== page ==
Gear Preview: 2016 Outdoor Retailer Highlights (Part 2)

Each year, for a few days in January, outdoor retailers, brands and media take over Salt Lake City, Utah, for a maelstrom of new technology, flashy gear, buzzwords and big news. Wade through it all and there’s a lot to talk about for backcountry skiing and riding, from new boots and beacons, to noteworthy innovations in skis, shovels, screwdrivers (yes, screwdrivers) and more.

Here are more highlights of next year’s gear from the trade-show floor in Salt Lake City (check out part 1 here).


The new PIEPS Micro will be the smallest three-antenna avalanche transceiver on the market, utilizing one battery and offering a 40-meter range and a light-reactive technology that’s designed to keep the transceiver in transmit mode while stored in a pocket and search mode while out in ambient light.


This season, Salomon released their MTN Lab and MTN Explore boots to much acclaim. For next winter the same technology will be available to women with the new MTN Explore W, a 90-flex version of the men’s Explore.


Two years back, SCARPA launched the F1 Evo—which automatically switched from ski to walk mode and back as needed—to significant fanfare, only to announce a recall last February. Now, the boots are back with a retooled walk mechanism. The new F1 (and F1 WMN) doesn’t automatically switch, but offers a 95 flex, 62 degrees of walk-mode range and adjustable forward-lean settings.


Cork skis? Scott’s new Speed Guide (80mm underfoot) has a unique cork overlay underfoot, designed for weight savings and dampening, and there’s titanal metal underneath for binding retention. Weighs in at just 4lbs. 9oz.


Finally! A bit of news in telemark gear with the Scott Voodoo NTN receiving tech fittings, making it compatible with Dynafit-style tech bindings and telemark binding with pin-tech toes.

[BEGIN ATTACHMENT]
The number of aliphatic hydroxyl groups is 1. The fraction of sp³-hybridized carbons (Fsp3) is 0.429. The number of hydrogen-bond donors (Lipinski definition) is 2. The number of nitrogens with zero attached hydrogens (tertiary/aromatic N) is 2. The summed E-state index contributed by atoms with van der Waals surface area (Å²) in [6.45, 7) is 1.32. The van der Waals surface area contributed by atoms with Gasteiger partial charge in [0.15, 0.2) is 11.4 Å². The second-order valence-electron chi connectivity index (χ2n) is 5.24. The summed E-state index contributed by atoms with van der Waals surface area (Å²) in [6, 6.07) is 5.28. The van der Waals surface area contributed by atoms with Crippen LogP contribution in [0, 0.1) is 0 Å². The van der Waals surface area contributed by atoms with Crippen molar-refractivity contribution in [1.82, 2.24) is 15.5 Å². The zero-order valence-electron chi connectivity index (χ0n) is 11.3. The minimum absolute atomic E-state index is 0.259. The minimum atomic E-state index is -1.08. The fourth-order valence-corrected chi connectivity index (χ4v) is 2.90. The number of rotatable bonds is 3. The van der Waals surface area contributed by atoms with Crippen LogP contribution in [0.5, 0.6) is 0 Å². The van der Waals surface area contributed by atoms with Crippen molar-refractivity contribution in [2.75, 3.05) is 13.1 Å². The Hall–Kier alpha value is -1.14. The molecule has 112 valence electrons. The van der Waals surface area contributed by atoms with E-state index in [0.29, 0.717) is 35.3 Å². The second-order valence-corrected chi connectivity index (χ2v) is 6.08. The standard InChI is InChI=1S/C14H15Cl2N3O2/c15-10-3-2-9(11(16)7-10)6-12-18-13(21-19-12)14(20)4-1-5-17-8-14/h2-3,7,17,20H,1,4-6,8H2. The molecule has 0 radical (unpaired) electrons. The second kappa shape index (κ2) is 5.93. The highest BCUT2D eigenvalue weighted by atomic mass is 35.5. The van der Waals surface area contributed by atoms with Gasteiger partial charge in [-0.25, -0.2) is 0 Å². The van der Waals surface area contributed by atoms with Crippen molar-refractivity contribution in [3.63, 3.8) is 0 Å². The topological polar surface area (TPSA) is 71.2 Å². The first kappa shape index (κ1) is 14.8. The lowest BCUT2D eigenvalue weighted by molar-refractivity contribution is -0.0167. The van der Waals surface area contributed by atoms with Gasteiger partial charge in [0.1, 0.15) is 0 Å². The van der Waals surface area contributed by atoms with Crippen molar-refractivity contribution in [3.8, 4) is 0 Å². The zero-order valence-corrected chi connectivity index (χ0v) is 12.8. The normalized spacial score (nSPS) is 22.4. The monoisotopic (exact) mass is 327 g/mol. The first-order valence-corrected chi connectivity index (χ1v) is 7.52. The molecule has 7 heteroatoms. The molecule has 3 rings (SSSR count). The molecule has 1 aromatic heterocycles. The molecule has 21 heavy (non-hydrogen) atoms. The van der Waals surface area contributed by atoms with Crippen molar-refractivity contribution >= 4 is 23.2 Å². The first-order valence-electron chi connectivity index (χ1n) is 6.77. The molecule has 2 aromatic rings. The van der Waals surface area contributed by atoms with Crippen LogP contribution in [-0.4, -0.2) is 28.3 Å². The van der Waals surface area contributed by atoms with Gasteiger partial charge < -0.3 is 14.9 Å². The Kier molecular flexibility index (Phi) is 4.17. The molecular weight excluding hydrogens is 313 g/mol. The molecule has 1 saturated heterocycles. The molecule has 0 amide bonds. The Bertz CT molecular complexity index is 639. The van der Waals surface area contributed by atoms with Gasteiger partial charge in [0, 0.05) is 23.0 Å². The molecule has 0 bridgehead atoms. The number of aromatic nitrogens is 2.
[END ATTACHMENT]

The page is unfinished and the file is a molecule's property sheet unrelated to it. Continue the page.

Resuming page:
This is La Sportiva’s Stratos Hi-Cube boot—it weighs just less than 2lbs. per pair and drains the bank account with a price tag of $2,500. Call it a bike shoe with a carbon cuff…a really expensive carbon cuff.


In the more affordable category are La Sportiva’s Spectre 2.0 and Sparkle 2.0 ($625 each), redesigned with more plastic in the backbone and a stronger tongue to be five percent stiffer than the original, Editors’ Choice-winning Spectre.


La Sportiva’s feathery Carbon Nanotube Technology, available in the Vapor Svelte and Vapor Nano (both former Editors’ Choice winners), debuts in a new, wide stick—the Vapor Float, built around a 117mm-waisted platform and weighing 6lbs. 9oz. ($1,200).


The freerider-favorite Tecnica Cochise Pro 130 gets a total makeover with four buckles, full polyurethane construction, Dynafit-made tech fittings and a retooled walk mechanism. The resulting stout boot weighs an advertised 18 percent lighter than the current, heavyweight Cochise 130.


Tecnica’s new lineup of Zero G boots is designed to accompany Blizzard’s current, carbon-infused line of Zero G touring skis. The three boots in the line (Guide, Guide Pro and Women’s) utilize the same lower-shell design as the Cochise but with lighter plastic and no spine to improve walkability. Most notable? The 110-flex Guide retails for just $549.


Sayonara pin system. Voilé’s new Speed Rail splitboard binding employs K2’s Kwicker System for pin-less transitions. Available in small, medium and large options for men and women.


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  1. Does the new Scarpa F1 Evo have a cant mechanism? I noticed at this point only Scott boots have this feature. It is hard to imagine none of these new boots don’t have this feature. Poor design on a feature most skiers need.

  2. I got hold of Scarpa and the F1 does NOT have a cant mechanism. I contacted Marker who makes cants for those who need them. The toe piece is #500924 and the heel piece is #500985. I am waiting for an answer about obtaining a set. Two of Scott boots has a cant feature will other AT boots do not.

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